AFFLECK: Thank you very much. If my voice is a little raspy, I'm a little under the weather. But it's a pleasure to be here.

RATH: Oh, thanks for coming in even feeling under the weather. I appreciate it.

AFFLECK: Not at all. It's what happens when you promote one of these movies. You get tired of hearing yourself talk.

(LAUGHTER)

RATH: So in talking about "Gone Girl," we're going to be kind of dancing around spoilers because this film is a mystery. But the first thing I was thinking is that's actually something we can talk about because that's one of your challenges as an actor for the first part of this film. We're guessing whether or not you're guilty or innocent.

AFFLECK: Yeah, performance-wise it wasn't something that I've had to do - I don't think ever - as an actor. I haven't done many movies where there was a sort of thriller component like this, at least in terms of my character - a mystery component almost.

I'm really quite proud of the movie. I think if you like the book, you'll like the movie. And I think the sort of surprises and the freshness of the plot will keep people on their toes, as well as the thematic stuff.

RATH: It's definitely not a formula film. Once you're a ways in, you kind of have no idea where this things is going to go.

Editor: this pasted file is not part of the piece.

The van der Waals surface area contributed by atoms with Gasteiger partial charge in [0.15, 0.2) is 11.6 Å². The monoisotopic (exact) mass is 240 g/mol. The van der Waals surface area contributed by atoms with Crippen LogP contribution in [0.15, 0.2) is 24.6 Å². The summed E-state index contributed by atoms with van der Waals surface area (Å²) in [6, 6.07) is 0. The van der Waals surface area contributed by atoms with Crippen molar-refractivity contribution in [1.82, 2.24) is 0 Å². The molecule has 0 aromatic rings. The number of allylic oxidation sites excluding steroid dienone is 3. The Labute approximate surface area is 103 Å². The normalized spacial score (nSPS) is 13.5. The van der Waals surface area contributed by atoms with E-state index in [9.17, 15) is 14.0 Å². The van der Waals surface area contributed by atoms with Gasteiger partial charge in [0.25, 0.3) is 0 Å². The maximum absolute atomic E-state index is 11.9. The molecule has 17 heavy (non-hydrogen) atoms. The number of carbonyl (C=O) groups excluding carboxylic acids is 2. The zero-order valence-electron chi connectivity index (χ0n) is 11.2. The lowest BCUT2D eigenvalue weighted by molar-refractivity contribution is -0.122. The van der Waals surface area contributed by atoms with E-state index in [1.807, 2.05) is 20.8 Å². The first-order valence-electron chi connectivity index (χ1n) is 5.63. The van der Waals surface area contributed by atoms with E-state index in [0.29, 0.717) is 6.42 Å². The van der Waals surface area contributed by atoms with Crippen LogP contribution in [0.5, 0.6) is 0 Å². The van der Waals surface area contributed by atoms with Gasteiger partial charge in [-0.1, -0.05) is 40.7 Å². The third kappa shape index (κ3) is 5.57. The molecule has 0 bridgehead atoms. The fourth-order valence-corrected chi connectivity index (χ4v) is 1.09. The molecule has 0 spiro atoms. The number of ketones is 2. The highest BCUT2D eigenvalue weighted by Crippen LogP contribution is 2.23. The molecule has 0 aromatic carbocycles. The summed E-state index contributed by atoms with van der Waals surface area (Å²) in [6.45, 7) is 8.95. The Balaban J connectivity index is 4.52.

AFFLECK: Yeah, and the really liberating thing was not - usually when you play a protagonist and you're a lead in the movie, there are sort of some unspoken rules. You know, you have to be a good person. You have to be a leader. You have to be smarter than everyone in the room. You have to kind of, you know, always give people steely glares and that kind of thing.

And in this case, we weren't encumbered by that at all. The whole idea of likeability was sort of thrown out the window. And I thought that was really exciting and liberating as an actor because you didn't know where this guy was going to go.

(SOUNDBITE OF FILM, "GONE GIRL")

AFFLECK: (As Nick Dunne) As you all know, my wife, Amy Elliott-Dunne, disappeared three days ago. I had nothing to do with the disappearance of my wife. I have nothing to hide.